Tolbert Fanning

Tolbert Fanning

Birth
Cannon County, Tennessee, USA
Death 3 May 1874 (aged 63)
Nashville, Davidson County, Tennessee, USA
Burial Nashville, Davidson County, Tennessee, USA
Plot Section 25 - Lot #56
Memorial ID 41783976 · View Source
Suggest Edits

Gospel preacher, educator, and co-founder of the Gospel Advocate. He is listed in Ligon's Portraiture of preachers.

TOLBERT FANNING
By GEORGE GOWEN
Tolbert Fanning was born in Cannon County, Tennessee, May 10, 1810. When he was eight years of age, his parents moved to Lauderdale county, Alabama, and he remained in that state until he was nineteen. His father was a planter on a small scale, and young Tolbert was brought up mainly in the cotton field. He was allowed to attend school from three to six months in the year, and it was his good fortune to be placed under the care of excellent teachers. He soon became fond of study and made considerable progress in acquiring the rudiments of an education. At this time his father, though highly respected in his county as an honorable gentleman, was not a member of any church, but his mother was an old Virginia Baptist, and a woman of fine intellect and great purity of life. From her, and from Baptist, Methodist and Presbyterian preachers, whom he occasionally heard, he received his early religious instruction. At times his young heart was deeply impressed with the necessity of a religious life; but he was taught that "all men are in a state of total darkness, and must remain so till illuminated by special communications of the Spirit." From the time he was ten years old he had read the Bible, but supposed he could not understand a word in it without a special illumination from above. Seven years of his life was spent in this gloomy and hopeless condition. When sixteen years of age, he began to pay attention to the preaching of Ephraim D. Moore and James E. Mathews, who called themselves Christian preachers, and were great and good men. From their teaching he was encouraged to read the New Testament, with the view of really acquiring spiritual light. Soon all was plain, and his gloomy doubts gave place to an intelligent faith in the Lord Jesus Christ. About the first of October, 1827, he attended a meeting on Cypress, seven miles north of Florence, Alabama, and heard James E. Mathews preach a masterly discourse on the gospel and its conditions, and, at the conclusion of the discourse, he walked forward, and with a perfect understanding of the truth, made the confession, and was immediately immersed into Christ. The next two years were spent chiefly in studying the Scriptures, attending school and visiting the brethren in Alabama and Tennessee. On the first day of October, by the advice of the church at Republican, where he made the confession, he bade adieu to his family, for the purpose of preaching the gospel. Though young and inexperienced, such was his earnestness and zeal, and such the power of the truth which he preached, that everywhere thousands attended his meetings, and large numbers were brought into the kingdom. In November 1831, he entered the Nashville University, and graduated in 1835. During his college course, he preached considerable at different points in Tennessee, and made a tour with Brother A. Campbell to Ohio and Kentucky. While at Perryville, Ky., he held a successful debate with a Methodist preacher by the name of Rice. In 1836 he spent the spring and summer in a preaching tour, with Bro. A. Campbell, through Ohio, New York, Canada, New England and the Eastern cities. In 1837 he was married to Charlotte Fall, and in the same year opened a female seminary in Franklin, Tennessee. On the first day of January he moved to his place, five miles from Nashville, and conducted a female school till 1842, when he spent most of the year in a successful preaching tour through Alabama and Mississippi. In 1843 he began to build Franklin College, and, in October 1844, the buildings were completed, and Tolbert Fanning was elected the first president of the college. In 1861 he resigned the presidency to W. D. Carnes, President of the East Tennessee University, with the view of raising money to greatly enlarge the institution, but the war defeated all his calculations, and, in 1865, the college was destroyed by fire. "Hope Institute," for the education of young ladies, was erected on its ruins, and is now known and run as the Fanning Orphan School for Girls. Bro. Fanning's life was one of great activity. He was an editor for twenty years, taught school for nearly the same length of time, and traveled and preached in fifteen states, where he was instrumental in establishing many churches and scattering the good seed of the kingdom generally. As a speaker he was remarkably self-possessed, and presented points in a logical and forcible manner. Tolbert Fanning did a great and lasting work in Tennessee and the whole South as educator and preacher. He was a man of massive brain, iron will and granite character. He was by long odds the most towering form in the Restoration Movement in the South, and through his work in Franklin College gave direction to the lives and shaped the destinies of hundreds of young men. The extraordinary vigor of his intellect, the robustness of his faith, the genuineness of his religion, his freedom from cant, sham and hypocrisy, and the dauntless courage with which he maintained his convictions concerning primitive Christianity, made a profound impression upon all who came within the radius of his influence. He died at his old Franklin College home near Nashville, Tenn., May 3, 1874, survived by his life-long helper and co-worker, Charlotte Fall Fanning, sister of the sainted Philip S. Fall. --- John T. Brown, Church of Christ, 451-452.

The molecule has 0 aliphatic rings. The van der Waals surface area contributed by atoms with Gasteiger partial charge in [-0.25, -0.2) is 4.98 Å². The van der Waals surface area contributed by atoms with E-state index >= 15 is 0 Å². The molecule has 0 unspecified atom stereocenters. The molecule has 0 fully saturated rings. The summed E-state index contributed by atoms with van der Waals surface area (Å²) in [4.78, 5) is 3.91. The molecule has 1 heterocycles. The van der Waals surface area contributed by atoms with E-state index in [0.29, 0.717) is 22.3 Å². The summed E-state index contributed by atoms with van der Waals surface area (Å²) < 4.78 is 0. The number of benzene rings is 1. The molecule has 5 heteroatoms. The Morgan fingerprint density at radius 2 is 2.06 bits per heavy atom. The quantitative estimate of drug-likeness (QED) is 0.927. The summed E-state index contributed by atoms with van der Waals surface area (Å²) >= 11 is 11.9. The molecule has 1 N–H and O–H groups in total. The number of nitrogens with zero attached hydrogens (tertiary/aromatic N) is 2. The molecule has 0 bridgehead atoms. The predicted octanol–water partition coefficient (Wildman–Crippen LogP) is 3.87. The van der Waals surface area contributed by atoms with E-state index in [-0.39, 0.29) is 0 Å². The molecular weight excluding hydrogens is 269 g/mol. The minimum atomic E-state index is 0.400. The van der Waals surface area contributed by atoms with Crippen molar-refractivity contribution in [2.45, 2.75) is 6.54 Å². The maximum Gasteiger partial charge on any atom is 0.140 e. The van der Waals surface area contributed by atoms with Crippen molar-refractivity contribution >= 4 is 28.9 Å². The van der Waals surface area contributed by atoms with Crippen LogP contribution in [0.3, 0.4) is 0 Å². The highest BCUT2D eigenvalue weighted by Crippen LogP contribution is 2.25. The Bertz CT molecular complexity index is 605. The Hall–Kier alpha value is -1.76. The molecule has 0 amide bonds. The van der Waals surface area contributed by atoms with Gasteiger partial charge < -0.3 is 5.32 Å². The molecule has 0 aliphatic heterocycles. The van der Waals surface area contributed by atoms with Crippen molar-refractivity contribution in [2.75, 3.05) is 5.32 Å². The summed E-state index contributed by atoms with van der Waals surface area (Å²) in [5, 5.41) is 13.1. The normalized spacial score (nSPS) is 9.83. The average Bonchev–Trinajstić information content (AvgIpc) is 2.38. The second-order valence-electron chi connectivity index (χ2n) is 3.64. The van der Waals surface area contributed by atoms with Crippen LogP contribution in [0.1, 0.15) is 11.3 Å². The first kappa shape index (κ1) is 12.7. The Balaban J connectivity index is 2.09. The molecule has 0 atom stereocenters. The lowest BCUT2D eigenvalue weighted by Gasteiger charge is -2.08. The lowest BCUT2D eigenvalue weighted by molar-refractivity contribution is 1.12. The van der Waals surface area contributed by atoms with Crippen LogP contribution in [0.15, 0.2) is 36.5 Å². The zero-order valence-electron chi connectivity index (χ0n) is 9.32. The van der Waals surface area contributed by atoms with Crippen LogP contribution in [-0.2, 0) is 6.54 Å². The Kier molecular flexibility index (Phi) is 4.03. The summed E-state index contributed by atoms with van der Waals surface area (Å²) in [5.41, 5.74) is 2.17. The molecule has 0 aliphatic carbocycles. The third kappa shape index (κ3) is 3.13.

Family Members

Spouse

Advertisement

Planning a visit to Mount Olivet Cemetery?

Advertisement

Advertisement

  • Created by: Tom Childers
  • Added: 9 Sep 2009
  • Find A Grave Memorial 41783976
  • Find A Grave, database and images (https://www.findagrave.com : accessed ), memorial page for Tolbert Fanning (10 May 1810–3 May 1874), Find A Grave Memorial no. 41783976, citing Mount Olivet Cemetery, Nashville, Davidson County, Tennessee, USA ; Maintained by Tom Childers (contributor 46515204) .